Bring Your Whole Self

Posted 2/23/18 by Deborah Breunig in A&D

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Bring Your Whole Self (B.Y.W.S).... This was the theme and topic of discussion at a Metropolis Magazine Think Tank I recently attended in San Francisco. Hosted by Rapt Studio, the Think Tank brought together five diverse panelists who shared their thoughts on this very statement with designers. The crux of the conversation -- these panelists believe that human connection is and should be at the heart of every design solution. “Bring your whole self to whatever you’re doing, whether it’s to work, life, or design itself.”

It’s easy as a designer, manufacturer, sales rep or any one of the titles in our industry to get bogged down in the day-to-day of design, product, selling, installation, etc. I left this Think Tank discussion feeling energized. It served as a reminder that as a person, as a brand and as an organization to be as true to ourselves as possible – to be real and authentic.

This wasn’t the only thought provoking Think Tank I attended while in San Francisco. Metropolis Magazine hosted three unique panels across two days. The first was held at Perkins Eastman where panelists talked specifically to guests about Participatory Design. The panel consisted of architects, urban and civic planners and community organizers who explained the challenges of consensus-building, creating public spaces that bring together diverse groups of people and how placemaking strategies can support the mission of a city and its people.

That same day we also ventured to Perkins + Will to have another open discussion, this time about the unique situation San Francisco finds itself in as a city. Tech is at the heart of the city and opportunity is unlimited but other trends like the lack of affordable housing, traffic congestion and stagnant economic and social mobility are challenges urban planners must face daily. Panelists reviewed how design can positively impact these challenges. They are tasked with adopting holistic approaches to how we live, work, commute and address opportunity for change through design.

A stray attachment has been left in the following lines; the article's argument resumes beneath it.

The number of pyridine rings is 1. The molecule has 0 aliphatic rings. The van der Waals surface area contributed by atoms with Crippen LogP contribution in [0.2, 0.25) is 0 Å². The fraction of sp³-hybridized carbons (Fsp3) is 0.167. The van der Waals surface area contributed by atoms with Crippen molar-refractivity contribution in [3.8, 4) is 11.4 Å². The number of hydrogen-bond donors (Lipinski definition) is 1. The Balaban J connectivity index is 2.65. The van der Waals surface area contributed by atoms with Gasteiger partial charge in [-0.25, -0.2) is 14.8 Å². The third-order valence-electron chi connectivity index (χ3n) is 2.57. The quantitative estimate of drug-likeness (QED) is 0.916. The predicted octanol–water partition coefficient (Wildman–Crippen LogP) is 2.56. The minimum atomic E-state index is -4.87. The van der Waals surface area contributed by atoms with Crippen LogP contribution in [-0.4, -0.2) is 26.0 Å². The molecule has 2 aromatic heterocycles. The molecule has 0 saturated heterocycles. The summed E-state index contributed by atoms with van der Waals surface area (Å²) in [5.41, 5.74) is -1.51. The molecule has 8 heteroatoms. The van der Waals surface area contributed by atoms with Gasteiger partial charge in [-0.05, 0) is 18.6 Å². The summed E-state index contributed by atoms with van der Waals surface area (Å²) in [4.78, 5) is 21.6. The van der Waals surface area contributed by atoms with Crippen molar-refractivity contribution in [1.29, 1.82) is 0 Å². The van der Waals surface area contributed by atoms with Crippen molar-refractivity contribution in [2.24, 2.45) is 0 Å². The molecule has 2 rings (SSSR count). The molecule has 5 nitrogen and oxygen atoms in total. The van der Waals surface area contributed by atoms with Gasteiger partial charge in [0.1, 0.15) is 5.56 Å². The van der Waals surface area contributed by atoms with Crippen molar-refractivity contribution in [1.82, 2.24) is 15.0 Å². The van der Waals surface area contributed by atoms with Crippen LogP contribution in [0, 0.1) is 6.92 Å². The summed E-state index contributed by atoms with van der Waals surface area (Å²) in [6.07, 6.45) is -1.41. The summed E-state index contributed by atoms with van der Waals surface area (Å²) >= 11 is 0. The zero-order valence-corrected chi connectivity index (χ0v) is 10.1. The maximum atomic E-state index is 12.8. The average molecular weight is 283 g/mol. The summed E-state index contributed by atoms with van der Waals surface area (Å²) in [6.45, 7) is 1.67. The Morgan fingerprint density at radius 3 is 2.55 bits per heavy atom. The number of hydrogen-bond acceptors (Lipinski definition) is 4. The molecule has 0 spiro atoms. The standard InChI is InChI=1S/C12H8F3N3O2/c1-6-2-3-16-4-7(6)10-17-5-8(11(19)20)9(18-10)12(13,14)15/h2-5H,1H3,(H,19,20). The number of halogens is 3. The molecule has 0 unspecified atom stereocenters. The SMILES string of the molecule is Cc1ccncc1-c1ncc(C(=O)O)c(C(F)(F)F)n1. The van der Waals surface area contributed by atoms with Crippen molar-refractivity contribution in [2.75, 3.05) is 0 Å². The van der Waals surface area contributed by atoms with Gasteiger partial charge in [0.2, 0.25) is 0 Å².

We wrapped up the Think Tanks at Rapt Studio and the discussion of “Bring Your Whole Self”. All three conversations were extremely different but there was a common thread – an emphasis on how design can dramatically affect our lives, both personally and professionally.

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As a manufacturer, KI provides furniture solutions. That may seem basic but furniture is a piece of this larger conversation going on within our industry as well as at a community level. Furniture creates space. Space is where human connection occurs. We’re in it with these designers and it’s vitally important that we also be a part of and embrace opportunities to design solutions that support any and all of the conversations taking place not only in the San Francisco design community but across the nation.

The definition of a Think Tank is a “body of experts providing advice and ideas on specific political and economic problems.” While this was certainly the case, the Think Tanks facilitated two days of innovative conversation, collaboration and connection. I want to thank Metropolis for hosting these important discussions that undoubtedly will continue to push our industry forward.


Metropolis will continue to host similar Think Tanks across the country in 2018. KI will be sponsoring the next discussion in New York city on February 28 - March 1. If you’d like to learn more about the Metropolis Think Tanks, click here. 

 

Deborah Breunig

About the author: Deborah Breunig

Vice President of A&D Marketing As Vice President of A&D Marketing, Deborah is responsible for building and nurturing relationships with significant influencers and decision-makers throughout the Architectural and Design community. Deborah has been a key marketing contributor to KI for more than 20 years. She most recently served as Vice President of Sales and Marketing – Healthcare. She is responsible for all aspects of A&D strategy; including business development and execution of strategic business and marketing plans. Deborah holds a bachelor’s degree in nursing (BSN) from Bellin College of Nursing and an EMBA from the University of Wisconsin-Madison. She is a licensed registered nurse in the state of Wisconsin and an Evidence-Based Design Accredited Professional (EDAC) with the Center for Health Design.

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